What is the best thing I can do for my lower back pain?


Answer: Exercise!!

This may initially seem strange to you but in this blog entry we will review the question that has been debated for many years by medical professionals.

Before the 1990’s bed rest was prescribed by GP’s for anyone suffering from lower back pain. However since then there has been a complete change in thought for the management of lower back pain. In the late 80’s and early 90’s many medical studies were undertaken to find if exercise or bed rest was most effective for treating lower back pain. Exercise strongly prevailed as the best of the two treatments, so ever since all medical guidelines now recommend exercising and staying active. Below is an example exercise sheet produced by us at PhysioQinetics to help our patients suffering from back pain.


The National Institute for Health and Care Excellence also recommend manual therapy, acupuncture and anti-inflammatories as well as exercise for lower back pain. They also promote Physiotherapy over the other manual therapies (Chiropractors and Osteopaths). This is due to a physiotherapist being someone who can “help people affected by injury, illness or disability through movement and exercise, manual therapy, education and advice." Watch one of our our physios demonstrating core exercise techniques below:-

With thanks to:




How to treat patella tendonopathy

With rugby Six Nations in full swing and England beating Italy on the pitch on Valentine's Day, PQ blog this week will discuss a common problem of the knee not only commonly seen in rugby players but also in runners and cyclists - patella tendonopathy.

But before we dive any deeper in with this blog lets have a look at the anatomy. A tendon is a fibrous connective tissue that joins muscles to bone. It is made mainly from collagen fibres and has a fairly poor blood supply compared with muscles, hence it may take longer to heal when injured. The patella tendon is a tendon for the large quadriceps muscles at the knee joint. This tendon also slightly differs from most as it holds the patella (knee cap) in place.

Pasted Graphic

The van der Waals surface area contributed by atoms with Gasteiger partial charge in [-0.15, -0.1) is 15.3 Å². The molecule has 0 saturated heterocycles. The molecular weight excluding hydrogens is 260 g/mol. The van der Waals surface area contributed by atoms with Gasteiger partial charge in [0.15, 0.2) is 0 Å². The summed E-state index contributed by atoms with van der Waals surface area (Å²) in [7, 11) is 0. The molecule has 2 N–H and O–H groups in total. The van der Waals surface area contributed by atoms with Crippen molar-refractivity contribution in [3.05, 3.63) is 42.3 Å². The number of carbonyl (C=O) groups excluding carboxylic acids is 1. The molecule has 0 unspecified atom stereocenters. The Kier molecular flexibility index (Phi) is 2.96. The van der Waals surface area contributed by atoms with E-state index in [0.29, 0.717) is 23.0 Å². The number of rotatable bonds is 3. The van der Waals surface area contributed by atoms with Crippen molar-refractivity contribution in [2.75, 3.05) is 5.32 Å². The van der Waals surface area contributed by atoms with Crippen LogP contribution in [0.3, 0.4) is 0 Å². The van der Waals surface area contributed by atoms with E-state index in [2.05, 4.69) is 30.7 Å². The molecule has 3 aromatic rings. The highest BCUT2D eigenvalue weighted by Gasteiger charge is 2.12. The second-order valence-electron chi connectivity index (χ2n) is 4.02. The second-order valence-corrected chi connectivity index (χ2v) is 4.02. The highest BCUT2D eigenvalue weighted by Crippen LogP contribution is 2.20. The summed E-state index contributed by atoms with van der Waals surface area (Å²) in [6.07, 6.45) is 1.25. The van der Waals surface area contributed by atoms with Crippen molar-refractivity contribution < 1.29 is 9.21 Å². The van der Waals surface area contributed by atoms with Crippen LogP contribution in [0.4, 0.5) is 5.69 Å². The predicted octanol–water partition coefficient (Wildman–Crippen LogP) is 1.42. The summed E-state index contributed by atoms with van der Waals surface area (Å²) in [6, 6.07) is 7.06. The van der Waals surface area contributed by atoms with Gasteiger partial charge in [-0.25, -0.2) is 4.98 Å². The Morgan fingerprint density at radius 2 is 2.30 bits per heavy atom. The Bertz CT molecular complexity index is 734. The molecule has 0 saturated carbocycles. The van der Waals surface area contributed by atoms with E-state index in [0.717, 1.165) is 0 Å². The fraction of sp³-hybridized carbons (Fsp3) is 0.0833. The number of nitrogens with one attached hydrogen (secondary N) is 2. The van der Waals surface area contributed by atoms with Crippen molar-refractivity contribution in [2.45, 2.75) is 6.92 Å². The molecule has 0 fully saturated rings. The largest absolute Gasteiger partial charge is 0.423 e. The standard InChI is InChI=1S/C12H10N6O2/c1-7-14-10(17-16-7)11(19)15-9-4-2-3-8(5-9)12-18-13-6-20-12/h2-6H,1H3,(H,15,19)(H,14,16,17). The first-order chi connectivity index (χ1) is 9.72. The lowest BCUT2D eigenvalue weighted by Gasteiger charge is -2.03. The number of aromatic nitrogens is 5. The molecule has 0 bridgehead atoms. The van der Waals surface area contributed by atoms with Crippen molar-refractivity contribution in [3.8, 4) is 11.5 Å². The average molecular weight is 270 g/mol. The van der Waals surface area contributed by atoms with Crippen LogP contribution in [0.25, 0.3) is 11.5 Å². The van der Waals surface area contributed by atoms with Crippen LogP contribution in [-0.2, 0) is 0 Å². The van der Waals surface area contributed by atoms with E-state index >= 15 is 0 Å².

Patella tendonitis is an acute inflammation around the tendon but in more long-term cases it may be classed as patella tendonopathy which can be described as inflammatory or non-inflammatory degeneration of the tendon.

Symptoms of patella tendonitis may include, pain just below the knee cap, swelling, heat. There are many potential causes for patella tendonopathy, these may include increase in training (running, jumping, cycling), over stretching, tight quadriceps, or altered bodies’ biomechanics after trauma.

Treatment for this condition may include: massage, taping, strengthening exercises, ice.

The type of strengthening exercise recommended for tendonopathies is eccentric strengthening. This is when a muscle is being loaded but rather than shortening as we would expect a muscle to do (concentric) the muscle instead is controlling the movement by lengthening.

A good example of eccentric strengthening for patella tendonopathy is the lowering action in a squat. Such as in this video below:-

A Study of the Circulation in Normal Tendons and Healing Grafts. E Peacock http://www.ncbi.nlm.nih.gov/pmc/articles/PMC1450994/?page=10
British Journal of Sports Medicine. What is the most appropriate treatment for Patellar Tendinopathy? J cook, K Khan

I have back pain - do I need a scan? (Part II)


This is a follow on post so we would recommend reading Part I first (click HERE to read Part I)

It has come to our attention that many Chiropractors are still commonly using X-rays as part of their routine lower back pain diagnosis procedure. Looking through current research it is difficult to determine how frequently X-rays are used by Chiropractors in the UK. However a study in Australia of 274 Chiropractors estimated that 68% of these would take an X-ray where an X-ray is not indicated. This is a worrying figure considering the unwarranted radiation exposure to the patients. (see Part I for more details)

An X-ray is only indicated if a tumour or fracture is suspected and this is documented in many Chiropractic guidelines. However, many Chiropractors are still using X-rays to determine if any spinal ‘subluxation’ has occurred. The word "subluxation" means partial dislocation of a joint. The contentious issue here is that there is simply no clinical evidence to suggest spinal subluxation either (1) exist in any clinical meaningful sense or (2) has any clinical relevance to low back pain.

In fact, the limited clinical evidence shows that spinal subluxation, if it at all exists, is very rarely clinically relevant as a cause of pain; however this is a frequent Chiropractic diagnosis based from findings on an X-ray. The only problem with this is (as mentioned in part 1) that on imaging for the back a visible abnormality may not be the cause for the back pain. As we all have anatomical differences and for the majority these do not cause pain.

So our final thought is, if you have back pain and are offered a scan, question the health care professionals. ‘Why do I need one and what are you looking for?’

As a general rule in PhysioQinetics, we only refer for plain x-ray or MRI scan if we have sufficient clinical suspicion of an anatomical pathology and if we are considering referral to specialist orthopaedic surgeons for surgical intervention.

With thanks
• Why do Chiropractors order so many Xrays? Published in 2010
• Chiropractic diagnostic imaging from the Chiropractic board of Australia
• Management of people with acute low-back pain: a survey of Australian Chiropractors published in Chiropractic and Manual Therapies.